The use of pictures was also advantageous with the magazine’s target market as over 75% of school children were illiterate and another 300,000 did not attend school in 1832, the first year of publication. Similarly, in 1841 over 30% of males and nearly 50% of females were still illiterate, therefore using illustrations Knight was able to appeal to an audience with limited reading skills, while also enabling self-education.
The illustrations became highly popular with Knight’s target audience as shown by the fact 1,887 illustrated articles were published in The Penny Magazine between the years of 1832 and 1845. The significant commercial value of illustrations for The Penny Magazine resulted in a whole front page being dedicated to a single picture. These images would often vary between machinery and animals. The popularity of illustrations and Knight’s desire for sales resulted in certain covers becoming scientifically inaccurate, for example an illustration of "The Boa Constrictor" (October 27, 1832) showed the creature attacking its prey with fangs drawn even though the reptile suffocates its prey. Austin argues that the idea of the snake striking at its prey was more likely to stir the reader’s emotions and entice them into purchasing the magazine.
Ultimately it would be these illustrations, so vital to The Penny Magazine’s early success, which would lead to financial problems. Despite the production of an accompanying encyclopedia, The Penny Cyclopedia, the growing periodicals market caused Knight to lose significant market share whilst simultaneously having to pay more for illustrations to compete with other publishers. By 1833 Knight was paying over £20,000 per annum, forcing him to raise the price of the magazine to 4d. and as a result he could not maintain his early commercial success.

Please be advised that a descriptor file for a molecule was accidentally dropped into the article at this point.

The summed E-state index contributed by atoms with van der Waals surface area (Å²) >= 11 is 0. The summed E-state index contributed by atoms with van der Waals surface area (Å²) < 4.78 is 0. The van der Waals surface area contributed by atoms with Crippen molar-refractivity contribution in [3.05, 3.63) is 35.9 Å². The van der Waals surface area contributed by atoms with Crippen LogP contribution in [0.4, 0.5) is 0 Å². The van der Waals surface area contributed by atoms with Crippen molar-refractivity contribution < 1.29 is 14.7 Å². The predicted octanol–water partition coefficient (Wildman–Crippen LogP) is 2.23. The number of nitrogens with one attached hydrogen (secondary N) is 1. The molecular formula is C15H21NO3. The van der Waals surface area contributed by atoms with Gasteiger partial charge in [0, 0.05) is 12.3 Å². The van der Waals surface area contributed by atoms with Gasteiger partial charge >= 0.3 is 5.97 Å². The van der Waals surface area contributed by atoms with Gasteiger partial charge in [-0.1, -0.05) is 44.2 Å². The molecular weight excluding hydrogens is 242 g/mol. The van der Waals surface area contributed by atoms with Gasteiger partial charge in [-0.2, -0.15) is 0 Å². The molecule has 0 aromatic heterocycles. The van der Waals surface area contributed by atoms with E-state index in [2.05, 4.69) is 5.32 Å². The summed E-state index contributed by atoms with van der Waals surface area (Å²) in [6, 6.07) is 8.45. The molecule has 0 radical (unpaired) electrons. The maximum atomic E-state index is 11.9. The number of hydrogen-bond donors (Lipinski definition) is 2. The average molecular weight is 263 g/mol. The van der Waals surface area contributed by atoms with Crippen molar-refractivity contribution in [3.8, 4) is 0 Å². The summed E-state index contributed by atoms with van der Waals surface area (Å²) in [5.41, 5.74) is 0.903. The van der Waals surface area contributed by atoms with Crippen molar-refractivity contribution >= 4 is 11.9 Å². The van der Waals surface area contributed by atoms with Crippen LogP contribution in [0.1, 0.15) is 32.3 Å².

- Secord, Victorian Sensation, p. 68; Altick, English Common Reader, p. 333–4
- James A. Secord, Victorian Sensation: The Extraordinary Publication, Reception, and Secret Authorship of Vestiges of the Natural History of Creation. University of Chicago Press, 2000. ISBN 0-226-74410-8
- Richard Altick, The English Common Reader: A Social History of the Mass Reading Public, 1800–1900. 2nd ed., Ohio State University Press, 1998. ISBN 0-8142-0794-4
- Haggerty, Martin (2008). "Review: Restoring Faith in a Practical Idealist". The Cambridge Quarterly. 37 (3): 362–366.
- Austin, April Louise (2010). "Illustrating Animals for the Working Classes: The Penny Magazine (1832-1845)". Anthrozoos: A Multidisciplinary Journal of The Interactions of People & Animals. 23 (4): 365–382.
- Mitchell, Rosemary. "Charles Knight". Oxford Dictionary of National Biography. Oxford University Press. Retrieved 3 November 2016.
- Altick, Richard (1967). The English Common Reader: A Social History of the Mass Reading Public, 1800-1900. Columbus: Ohio State University Press. p. 168.
- Mitchell, Sally (1996). Daily Life in Victorian England. Greenwood Publishing Group. p. 166.
- Bennett, Scott (1984). "The Editorial Character and Readership of 'The Penny Magazine': An Analysis". Victorian Periodicals Review. 17 (4): 127–141.